Throughout his career, Jascha Heifetz was known for many wise, amusing, and occasionally perplexing statements that were reported in the press, or shared with family members, audiences, and students.
Here are some of the most memorable ones.
There’s not a living human being who doesn’t need luck. You need luck every time you give a concert. You worry about weather and transportation. Trains and planes are sometimes late; taxis have been known to break down. Then, at the hall, you worry that a string might snap or the lights fail, or that a page-turner might flip over two pages at once.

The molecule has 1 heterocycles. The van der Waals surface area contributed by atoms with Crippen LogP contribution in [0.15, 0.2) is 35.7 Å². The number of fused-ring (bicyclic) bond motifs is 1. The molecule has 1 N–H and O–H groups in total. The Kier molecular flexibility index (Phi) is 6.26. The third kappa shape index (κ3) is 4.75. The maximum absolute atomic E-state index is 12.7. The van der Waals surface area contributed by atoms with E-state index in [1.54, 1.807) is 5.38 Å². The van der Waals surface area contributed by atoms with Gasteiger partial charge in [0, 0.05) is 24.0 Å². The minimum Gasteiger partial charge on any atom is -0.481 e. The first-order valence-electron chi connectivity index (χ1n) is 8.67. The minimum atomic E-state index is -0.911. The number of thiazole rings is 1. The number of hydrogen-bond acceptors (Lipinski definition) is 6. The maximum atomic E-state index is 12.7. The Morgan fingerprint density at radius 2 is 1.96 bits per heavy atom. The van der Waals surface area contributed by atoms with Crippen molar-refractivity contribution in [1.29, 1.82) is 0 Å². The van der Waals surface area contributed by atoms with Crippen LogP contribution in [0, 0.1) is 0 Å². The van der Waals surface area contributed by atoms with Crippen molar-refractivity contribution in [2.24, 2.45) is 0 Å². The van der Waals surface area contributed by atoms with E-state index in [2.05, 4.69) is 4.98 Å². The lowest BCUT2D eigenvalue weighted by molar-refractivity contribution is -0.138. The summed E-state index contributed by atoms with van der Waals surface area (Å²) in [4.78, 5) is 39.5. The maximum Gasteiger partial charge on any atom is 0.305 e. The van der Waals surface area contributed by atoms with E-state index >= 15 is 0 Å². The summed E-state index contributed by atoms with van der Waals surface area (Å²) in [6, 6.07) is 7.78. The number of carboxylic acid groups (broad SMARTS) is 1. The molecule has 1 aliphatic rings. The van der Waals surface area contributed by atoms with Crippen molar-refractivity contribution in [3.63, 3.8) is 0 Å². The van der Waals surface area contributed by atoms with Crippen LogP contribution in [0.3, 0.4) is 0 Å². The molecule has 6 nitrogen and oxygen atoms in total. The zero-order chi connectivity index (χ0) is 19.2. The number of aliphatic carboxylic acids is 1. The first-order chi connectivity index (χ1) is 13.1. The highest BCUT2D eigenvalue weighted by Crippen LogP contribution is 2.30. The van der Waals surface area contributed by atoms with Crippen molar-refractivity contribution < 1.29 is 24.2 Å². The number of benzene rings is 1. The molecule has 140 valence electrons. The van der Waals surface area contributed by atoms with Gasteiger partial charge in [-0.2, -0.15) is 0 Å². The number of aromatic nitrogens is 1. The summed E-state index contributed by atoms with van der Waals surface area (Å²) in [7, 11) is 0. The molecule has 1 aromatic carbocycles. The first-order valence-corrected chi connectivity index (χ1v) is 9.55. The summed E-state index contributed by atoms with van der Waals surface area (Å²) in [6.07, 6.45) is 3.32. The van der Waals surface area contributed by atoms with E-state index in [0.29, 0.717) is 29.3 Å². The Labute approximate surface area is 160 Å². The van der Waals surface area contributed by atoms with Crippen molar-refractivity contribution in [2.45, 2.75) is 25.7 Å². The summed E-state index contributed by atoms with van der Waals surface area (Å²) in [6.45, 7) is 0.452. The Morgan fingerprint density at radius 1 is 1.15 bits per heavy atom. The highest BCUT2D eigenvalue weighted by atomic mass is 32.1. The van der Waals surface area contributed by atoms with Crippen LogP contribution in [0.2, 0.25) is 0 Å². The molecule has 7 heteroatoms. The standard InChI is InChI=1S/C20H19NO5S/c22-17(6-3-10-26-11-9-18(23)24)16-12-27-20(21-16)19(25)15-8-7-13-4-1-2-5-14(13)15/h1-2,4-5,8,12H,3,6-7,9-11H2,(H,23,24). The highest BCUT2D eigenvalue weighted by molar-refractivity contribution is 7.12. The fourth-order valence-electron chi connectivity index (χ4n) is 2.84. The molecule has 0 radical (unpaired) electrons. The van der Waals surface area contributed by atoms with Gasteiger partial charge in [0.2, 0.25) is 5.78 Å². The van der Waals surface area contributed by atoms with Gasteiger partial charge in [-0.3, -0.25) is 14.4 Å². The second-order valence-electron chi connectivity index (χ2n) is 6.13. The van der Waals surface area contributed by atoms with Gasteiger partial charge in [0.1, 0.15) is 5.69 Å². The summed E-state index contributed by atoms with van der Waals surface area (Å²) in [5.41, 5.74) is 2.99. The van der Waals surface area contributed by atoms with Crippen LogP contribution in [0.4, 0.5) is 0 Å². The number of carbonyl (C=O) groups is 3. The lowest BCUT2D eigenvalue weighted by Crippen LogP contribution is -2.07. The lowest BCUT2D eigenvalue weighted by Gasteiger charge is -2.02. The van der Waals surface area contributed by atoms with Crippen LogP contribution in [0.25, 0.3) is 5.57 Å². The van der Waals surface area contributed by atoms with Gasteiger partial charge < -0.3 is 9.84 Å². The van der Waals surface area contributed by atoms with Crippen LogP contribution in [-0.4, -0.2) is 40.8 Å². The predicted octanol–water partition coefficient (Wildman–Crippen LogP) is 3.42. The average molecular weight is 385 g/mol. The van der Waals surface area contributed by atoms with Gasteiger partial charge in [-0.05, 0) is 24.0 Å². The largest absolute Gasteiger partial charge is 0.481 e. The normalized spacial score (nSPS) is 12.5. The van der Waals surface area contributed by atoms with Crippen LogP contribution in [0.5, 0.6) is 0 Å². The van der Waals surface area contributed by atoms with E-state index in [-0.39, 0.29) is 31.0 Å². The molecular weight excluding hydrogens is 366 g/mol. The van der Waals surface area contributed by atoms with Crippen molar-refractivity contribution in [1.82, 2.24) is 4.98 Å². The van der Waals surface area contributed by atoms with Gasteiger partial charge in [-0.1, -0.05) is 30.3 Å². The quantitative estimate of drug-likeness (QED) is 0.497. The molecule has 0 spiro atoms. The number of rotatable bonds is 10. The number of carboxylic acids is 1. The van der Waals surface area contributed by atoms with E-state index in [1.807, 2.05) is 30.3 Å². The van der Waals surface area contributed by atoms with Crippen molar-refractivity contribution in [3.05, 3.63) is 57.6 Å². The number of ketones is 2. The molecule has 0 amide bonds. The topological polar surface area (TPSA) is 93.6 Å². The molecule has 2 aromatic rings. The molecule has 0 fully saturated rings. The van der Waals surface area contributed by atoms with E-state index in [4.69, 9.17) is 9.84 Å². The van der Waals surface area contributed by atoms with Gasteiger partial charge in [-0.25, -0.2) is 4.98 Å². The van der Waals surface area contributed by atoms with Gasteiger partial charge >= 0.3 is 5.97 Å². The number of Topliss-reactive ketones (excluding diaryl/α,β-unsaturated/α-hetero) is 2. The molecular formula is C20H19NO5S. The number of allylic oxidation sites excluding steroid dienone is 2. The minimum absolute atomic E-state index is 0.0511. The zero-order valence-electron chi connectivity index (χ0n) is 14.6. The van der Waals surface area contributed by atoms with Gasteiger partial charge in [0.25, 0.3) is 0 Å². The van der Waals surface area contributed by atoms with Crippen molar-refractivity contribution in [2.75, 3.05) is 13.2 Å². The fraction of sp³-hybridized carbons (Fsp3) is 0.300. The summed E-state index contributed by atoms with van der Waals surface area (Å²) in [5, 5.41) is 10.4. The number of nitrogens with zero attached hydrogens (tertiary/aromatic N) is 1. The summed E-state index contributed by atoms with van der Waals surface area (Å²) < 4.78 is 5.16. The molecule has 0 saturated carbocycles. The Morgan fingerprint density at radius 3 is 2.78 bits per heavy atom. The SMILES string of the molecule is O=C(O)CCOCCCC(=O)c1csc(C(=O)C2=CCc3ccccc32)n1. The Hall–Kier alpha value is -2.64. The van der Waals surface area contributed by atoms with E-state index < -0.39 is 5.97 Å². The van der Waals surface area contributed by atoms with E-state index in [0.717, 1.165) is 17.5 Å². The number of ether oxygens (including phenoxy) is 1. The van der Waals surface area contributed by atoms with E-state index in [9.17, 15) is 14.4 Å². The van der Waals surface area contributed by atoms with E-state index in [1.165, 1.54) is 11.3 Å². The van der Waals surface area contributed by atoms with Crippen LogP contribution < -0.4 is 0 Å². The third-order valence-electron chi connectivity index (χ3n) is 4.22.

The discipline of practice every day is essential. When I skip a day, I notice a difference in my playing. After two days, the critics notice, and after three days, so does the audience.
Instinctively we recognize good music, and somehow or other, we know the real thing. When I have played in country schools where the children had never heard a flesh-and-blood musician in their lives, they listened attentively when I played first-rate pieces. When I played second-rate pieces – as an experiment only – they wriggled and stared out the window.